Comparison of Caralluma tuberculata with Metformin for Anti-Diabetic Activity: An Animal Study
Background: Caralluma tuberculata, is a wild herb, which grows in the hills of Balochistan and has been known to have medicinal and nutritional properties since antiquity. This experimental research was designed to study the hypoglycemic properties of Caralluma tuberculata and to compare them with Metformin.
Material and Methods: This was a laboratory-based animal experimental study. It was conducted in the Pharmacology laboratory of Khyber Medical University, Peshawar from February 2016 to August 2016. Two types of extracts of Caralluma tuberculata [crude extract and carbon tetrachloride (CCl4) extract] were prepared and administered to normal and alloxan treated diabetic rabbits. To study anti-diabetic activity, eighty-four rabbits were divided into two main groups. Group I (Normal/Non-Diabetic Rabbits; n= 21) and Group II (Diabetic/Alloxanized Rabbits; n=63). Each group was further divided into sub-groups (7 rabbits in each). Effect of Caralluma tuberculata, Metformin and 2% gum tragacanth on blood glucose levels were checked at 0, 2, 4, 6, 8, 12 and 24 hours of drug administration. The extracts were given in capsule form and in cooking oil. Data analysis was done using SPSS version 16. For calculation and comparison of the hypoglycemic effects at various doses and different time intervals, analysis of variance (ANOVA) and Tukey’s post hoc test were applied.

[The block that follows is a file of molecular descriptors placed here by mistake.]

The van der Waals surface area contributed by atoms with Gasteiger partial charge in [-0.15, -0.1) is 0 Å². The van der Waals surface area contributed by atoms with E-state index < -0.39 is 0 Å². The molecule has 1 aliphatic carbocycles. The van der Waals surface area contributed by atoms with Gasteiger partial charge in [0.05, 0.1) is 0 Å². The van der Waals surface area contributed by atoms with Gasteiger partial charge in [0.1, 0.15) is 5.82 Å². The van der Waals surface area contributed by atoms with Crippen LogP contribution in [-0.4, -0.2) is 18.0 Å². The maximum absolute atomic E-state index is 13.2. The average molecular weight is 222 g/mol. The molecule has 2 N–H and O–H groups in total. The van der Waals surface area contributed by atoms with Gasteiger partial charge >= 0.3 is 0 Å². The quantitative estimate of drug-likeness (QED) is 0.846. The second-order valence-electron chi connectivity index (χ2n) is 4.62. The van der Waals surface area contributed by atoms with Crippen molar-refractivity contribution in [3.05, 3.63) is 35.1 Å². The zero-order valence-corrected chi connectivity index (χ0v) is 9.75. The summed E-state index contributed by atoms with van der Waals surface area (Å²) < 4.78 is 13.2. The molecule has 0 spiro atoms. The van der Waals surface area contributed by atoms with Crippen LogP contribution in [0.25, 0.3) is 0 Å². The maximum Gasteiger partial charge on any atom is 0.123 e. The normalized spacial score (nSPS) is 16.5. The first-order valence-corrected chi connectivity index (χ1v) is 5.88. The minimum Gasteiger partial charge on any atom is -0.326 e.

Results: The crude extract, 200mg/kg body weight of Caralluma tuberculata showed significant decrease (p<0.001) in mean blood glucose levels from 2-hour till12 hours. Whereas, highly significant reduction of blood glucose was seen from 2 hours after treatment till 24 hours, when carbon tetrachloride (CCl4) fraction of Caralluma (100mg/kg body weight) in capsule form was administered. Metformin 500mg/kg body weight was given to compare its effects with plant crude extract and it was found that metformin appeared to be less effective in comparison with Caralluma tuberculata.
Conclusion: Caralluma tuberculata lowered the blood glucose level and turned out to be more significant in developing hypoglycemia when taken with cooking oil. More work is essential to provide stronger evidence for the use of this natural agent in the management of Diabetes Mellites.
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